Here’s a remarkably passionate and committed letter from Tecoma resident Karl Williams published in The Age earlier this month:

I have just spent two days and nights atop the Tecoma buildings earmarked for demolition by McDonald’s, defying police orders to come down. In my 57 years, I’ve never dreamt of breaking the law and nor has my wife, who accompanied me.

Outrage can be a wonderfully motivating urge to action. About 92 per cent of locals are opposed to the outlet, mainly because of the effect it will have on the leafy, sleepy, hills town character that attracted us to move here. Our anger results from the failure of our democratic system of government to allow citizens to engage in a just legal contest against wealthy corporate interests.

McDonald’s has treated council’s unanimous rejection of its plan as a minor nuisance, knowing that its legal battalion and expert witnesses can overwhelm any opposition at VCAT. We had to come down for pressing family reasons, but are definitely returning. Sometimes you have to break the law to change the law.

That the prospect of a fast food restaurant could provoke a resident to consider “breaking the law to change the law” suggests this isn’t just about, or even primarily about, traditional planning considerations. It’s the sort of sentiment usually associated with matters of high principle.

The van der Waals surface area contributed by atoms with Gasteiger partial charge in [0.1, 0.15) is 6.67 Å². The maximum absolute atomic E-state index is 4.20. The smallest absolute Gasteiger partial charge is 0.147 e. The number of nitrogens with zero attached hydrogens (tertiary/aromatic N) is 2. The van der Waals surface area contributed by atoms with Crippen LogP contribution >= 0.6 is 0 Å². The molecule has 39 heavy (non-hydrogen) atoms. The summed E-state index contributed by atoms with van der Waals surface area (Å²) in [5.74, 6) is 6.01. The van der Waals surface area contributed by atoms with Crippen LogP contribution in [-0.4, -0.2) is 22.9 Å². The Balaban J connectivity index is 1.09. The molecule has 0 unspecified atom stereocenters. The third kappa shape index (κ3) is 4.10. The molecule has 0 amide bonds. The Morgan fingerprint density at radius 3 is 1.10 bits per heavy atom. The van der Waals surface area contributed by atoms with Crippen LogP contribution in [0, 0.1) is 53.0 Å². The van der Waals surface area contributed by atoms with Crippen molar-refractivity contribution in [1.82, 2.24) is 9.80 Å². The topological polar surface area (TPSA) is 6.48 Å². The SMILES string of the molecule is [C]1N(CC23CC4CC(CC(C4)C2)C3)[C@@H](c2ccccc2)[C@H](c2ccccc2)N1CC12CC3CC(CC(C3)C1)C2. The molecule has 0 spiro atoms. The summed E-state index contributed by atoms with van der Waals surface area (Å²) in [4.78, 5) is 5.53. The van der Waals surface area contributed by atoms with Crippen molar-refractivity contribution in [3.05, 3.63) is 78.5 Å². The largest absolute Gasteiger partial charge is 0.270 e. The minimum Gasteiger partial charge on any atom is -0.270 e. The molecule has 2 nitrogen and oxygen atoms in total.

Notwithstanding the various instrumental objections raised by residents (and rejected by VCAT), I think this is mostly about the idea of a chain fast food restaurant in a “leafy, sleepy” place like Tecoma. Residents didn’t think they were signing up to the corporate and consumerist values associated with McDonalds when they chose to settle in this bucolic ex-urb in the charming Dandenong Ranges.

The media has elected to focus on the protest dimension, but there are other matters relevant to this debate. For example, what about the employment, tourism and activity centre activation benefits cited by VCAT? Would a sympathetically designed McDonalds in the main street really put the character of Tecoma at risk? Did the large BP servo across the road from the proposed site generate the same level of opposition? How do residents feel about Tecoma Fish and Chips?

It’s also likely there’re people in the region who don’t have the same visceral negative reaction to the idea of a McDonalds. They might feel they’d benefit from a more accessible  outlet.

The company has presumably done the research to establish there’s sufficient demand for its products to support a 24 hour operation. The nearest existing McDonalds is a considerable distance away at Ferntree Gully, about 6 km closer to the city along the Burwood Hwy.

McDonalds is unappealing to some people but for others it offers a very attractive package in terms of service, convenience and value for money.

The latter group might be less sophisticated on average than those opposing the proposal and they might be less able to afford alternatives, but I can’t see any reason why their interests shouldn’t be given the same regard.